Now I have a few weeks until the next training. Nothing is scheduled, but CPPW needs one more training, and OSPI should be starting up mid-September. I had forgotten how good I feel when I can leave knowing I’ve had an impact on how people ride, getting non-riders to think about bicycling… And how many hundreds of students are impacted? It’s amazing to think about, really. In the meantime, I have a PT appointment, I meet with Emily again, and I will be riding my bike plenty. Most of all, I need to reconnect with some friends I haven’t seen for most of August.

Yet Another Cold

Day’s Verse:
Jesus, overhearing, shot back, “Who needs a doctor: the healthy or the sick? Go figure out what this Scripture means: ‘I’m after mercy, not religion.’ I’m here to invite outsiders, not coddle insiders.”
Matthew 9:12-13

Zillah turned out as challenging as I expected, with the added bonus of having Ian’s cold hit me on Wednesday. This is my second cold this spring, and I’m getting really tired of blowing my nose and having only about 60% of my normal amount of energy. So, Zillah: The summary is it was really difficult, and I’d rate it overall a mixed bag. Click below the fold for details.

Today, despite having a cold, I rode the basic Ramrod Training Series ride. It was only 67 miles and 3800′ of climbing, which I rode at an average pace of 17.2 mph. I took some decongestant before I left, hoping to avoid having to blow my nose constantly on the ride. The plus side of this was that decongestants make me hyper and I felt unnaturally good almost the entire way. I kept up with the fastest-paced group fairly easily and my legs felt great. About mile 45 my head started hurting again and I was ready for the ride to end. I didn’t ride up the Montreaux hill, which some people did as an extender, figuring that that’s the biggest, hardest hill around and I should probably let my body focus on beating this cold rather than dragging up a humongous hill mountain. Also I had a hard time breathing, thanks to congestion in my chest, and I think I’ll need my lungs functioning at 100% before I attempt Montreaux. Also I may need to get even lower gearing on my bike, or get a lot stronger. The down side of the decongestants was that I knew it was an artificial energy boost, not how I actually felt, so I didn’t really feel a sense of achievement at the end of the ride; and I still had to blow my nose all the time anyway.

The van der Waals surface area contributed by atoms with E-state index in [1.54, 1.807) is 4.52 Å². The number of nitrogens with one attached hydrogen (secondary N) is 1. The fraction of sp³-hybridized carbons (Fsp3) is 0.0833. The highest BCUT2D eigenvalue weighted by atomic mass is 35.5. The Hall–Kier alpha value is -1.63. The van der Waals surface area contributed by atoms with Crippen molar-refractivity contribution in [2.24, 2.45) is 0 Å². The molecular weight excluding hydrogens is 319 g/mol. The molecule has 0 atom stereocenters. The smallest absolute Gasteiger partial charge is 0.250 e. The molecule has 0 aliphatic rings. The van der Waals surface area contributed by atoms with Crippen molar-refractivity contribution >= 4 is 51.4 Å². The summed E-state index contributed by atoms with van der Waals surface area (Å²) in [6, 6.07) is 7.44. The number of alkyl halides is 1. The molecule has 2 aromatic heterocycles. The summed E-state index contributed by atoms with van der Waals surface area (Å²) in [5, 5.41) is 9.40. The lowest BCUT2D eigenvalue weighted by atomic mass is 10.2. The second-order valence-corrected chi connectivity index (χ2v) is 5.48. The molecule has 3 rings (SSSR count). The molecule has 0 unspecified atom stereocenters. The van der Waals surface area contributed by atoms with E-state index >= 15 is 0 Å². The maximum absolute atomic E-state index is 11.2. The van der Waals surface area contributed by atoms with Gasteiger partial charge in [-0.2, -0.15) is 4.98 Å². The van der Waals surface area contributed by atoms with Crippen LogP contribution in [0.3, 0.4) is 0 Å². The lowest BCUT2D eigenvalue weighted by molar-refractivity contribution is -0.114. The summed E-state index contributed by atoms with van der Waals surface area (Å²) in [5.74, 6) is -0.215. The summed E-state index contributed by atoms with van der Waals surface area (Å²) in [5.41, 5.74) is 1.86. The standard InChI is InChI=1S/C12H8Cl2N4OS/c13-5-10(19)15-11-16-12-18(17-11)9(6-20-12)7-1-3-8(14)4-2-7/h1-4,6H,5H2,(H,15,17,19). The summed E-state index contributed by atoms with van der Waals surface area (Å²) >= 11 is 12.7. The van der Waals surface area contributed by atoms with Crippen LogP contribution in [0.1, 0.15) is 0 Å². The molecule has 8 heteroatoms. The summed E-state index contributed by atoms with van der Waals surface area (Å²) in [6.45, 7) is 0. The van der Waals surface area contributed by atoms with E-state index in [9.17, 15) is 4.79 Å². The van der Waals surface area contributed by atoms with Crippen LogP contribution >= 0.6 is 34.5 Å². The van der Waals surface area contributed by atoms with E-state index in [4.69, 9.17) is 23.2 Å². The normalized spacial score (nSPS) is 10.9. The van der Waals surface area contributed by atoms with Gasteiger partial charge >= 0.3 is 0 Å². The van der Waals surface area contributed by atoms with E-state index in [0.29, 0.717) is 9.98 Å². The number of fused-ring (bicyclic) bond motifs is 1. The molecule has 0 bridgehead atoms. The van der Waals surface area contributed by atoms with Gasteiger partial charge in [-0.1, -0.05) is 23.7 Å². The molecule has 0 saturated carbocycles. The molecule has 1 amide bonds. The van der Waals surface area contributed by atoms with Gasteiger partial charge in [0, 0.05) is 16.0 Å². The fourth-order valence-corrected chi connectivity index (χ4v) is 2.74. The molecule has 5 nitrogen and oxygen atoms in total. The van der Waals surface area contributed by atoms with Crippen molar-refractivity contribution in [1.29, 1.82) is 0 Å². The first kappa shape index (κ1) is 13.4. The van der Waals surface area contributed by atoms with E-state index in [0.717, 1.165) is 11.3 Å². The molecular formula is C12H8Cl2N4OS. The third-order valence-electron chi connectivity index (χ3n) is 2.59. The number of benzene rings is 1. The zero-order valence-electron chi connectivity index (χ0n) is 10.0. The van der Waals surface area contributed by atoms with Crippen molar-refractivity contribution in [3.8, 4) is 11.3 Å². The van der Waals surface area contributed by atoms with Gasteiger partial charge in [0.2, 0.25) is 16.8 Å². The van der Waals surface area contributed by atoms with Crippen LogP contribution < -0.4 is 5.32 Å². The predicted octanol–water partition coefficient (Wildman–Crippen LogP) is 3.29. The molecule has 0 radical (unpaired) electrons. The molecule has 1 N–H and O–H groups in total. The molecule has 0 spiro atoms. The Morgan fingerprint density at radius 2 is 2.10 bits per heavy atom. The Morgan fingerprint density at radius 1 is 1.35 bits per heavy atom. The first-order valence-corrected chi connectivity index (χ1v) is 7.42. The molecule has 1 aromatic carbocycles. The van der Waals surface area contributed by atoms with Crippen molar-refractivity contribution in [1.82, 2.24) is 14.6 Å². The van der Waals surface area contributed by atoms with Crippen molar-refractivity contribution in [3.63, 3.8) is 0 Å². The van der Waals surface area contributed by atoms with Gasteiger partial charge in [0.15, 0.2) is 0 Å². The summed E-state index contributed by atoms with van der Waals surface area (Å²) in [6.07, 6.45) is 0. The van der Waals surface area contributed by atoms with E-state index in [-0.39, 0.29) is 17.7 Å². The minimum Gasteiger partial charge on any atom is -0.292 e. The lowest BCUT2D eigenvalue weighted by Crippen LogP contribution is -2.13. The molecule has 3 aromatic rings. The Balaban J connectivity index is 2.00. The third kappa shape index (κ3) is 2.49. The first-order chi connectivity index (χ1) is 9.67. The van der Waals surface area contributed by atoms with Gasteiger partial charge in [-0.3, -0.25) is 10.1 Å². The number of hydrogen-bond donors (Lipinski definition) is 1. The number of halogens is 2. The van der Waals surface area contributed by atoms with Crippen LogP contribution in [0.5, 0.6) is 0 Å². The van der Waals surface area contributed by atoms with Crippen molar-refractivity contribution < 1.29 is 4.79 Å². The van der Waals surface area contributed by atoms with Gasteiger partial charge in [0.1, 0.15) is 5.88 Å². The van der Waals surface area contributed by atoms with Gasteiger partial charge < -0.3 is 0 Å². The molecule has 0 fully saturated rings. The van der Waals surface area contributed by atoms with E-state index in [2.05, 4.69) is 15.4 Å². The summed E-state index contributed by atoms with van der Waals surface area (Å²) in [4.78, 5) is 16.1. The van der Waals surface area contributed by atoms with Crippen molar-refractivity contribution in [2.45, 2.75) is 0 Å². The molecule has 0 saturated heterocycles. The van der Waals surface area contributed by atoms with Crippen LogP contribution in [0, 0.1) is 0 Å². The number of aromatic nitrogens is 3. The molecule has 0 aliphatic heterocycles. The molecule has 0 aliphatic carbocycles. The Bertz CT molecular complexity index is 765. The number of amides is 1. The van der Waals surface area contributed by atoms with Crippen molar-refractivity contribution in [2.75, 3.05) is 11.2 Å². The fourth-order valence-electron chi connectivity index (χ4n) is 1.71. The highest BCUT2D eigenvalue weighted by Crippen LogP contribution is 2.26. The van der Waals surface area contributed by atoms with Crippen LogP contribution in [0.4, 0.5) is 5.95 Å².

Tonight Ian and I are joining my parents and some friends of theirs at a flamenco show. Should be interesting, assuming I can stay awake.

Continue reading “Yet Another Cold”

Zillah-Bound, and My Future

Day’s Verse:
“Give your entire attention to what God is doing right now, and don’t get worked up about what may or may not happen tomorrow. God will help you deal with whatever hard things come up when the time comes.”
Matthew 6:34

This is the last training I’m scheduled to do for the foreseeable future: Thursday and Friday in Zillah. Right now I’m comfortable with that. After last week in the Pomeroy/Dayton region and the prospect of an extremely challenging class in Zillah (more on that in a moment), I’m ready for a break from these trainings.

Zillah’s looking challenging because of the six participants, one tore her ACL last year and can’t pedal a bicycle and another may not even know how to ride a bike. When I spoke to the organizer on Monday, he expressed some surprise at our need for a classroom that we could use for the duration of the training. And, last but not least, all the participants have to leave by 3:00 pm both days. My challenges:

  1. Including and making the training meaningful for participants who cannot ride a bicycle at all.
  2. Adapting to the classroom space available.
  3. Covering all the material in an hour less than allotted while not making it feel rushed and providing time for people to absorb the information.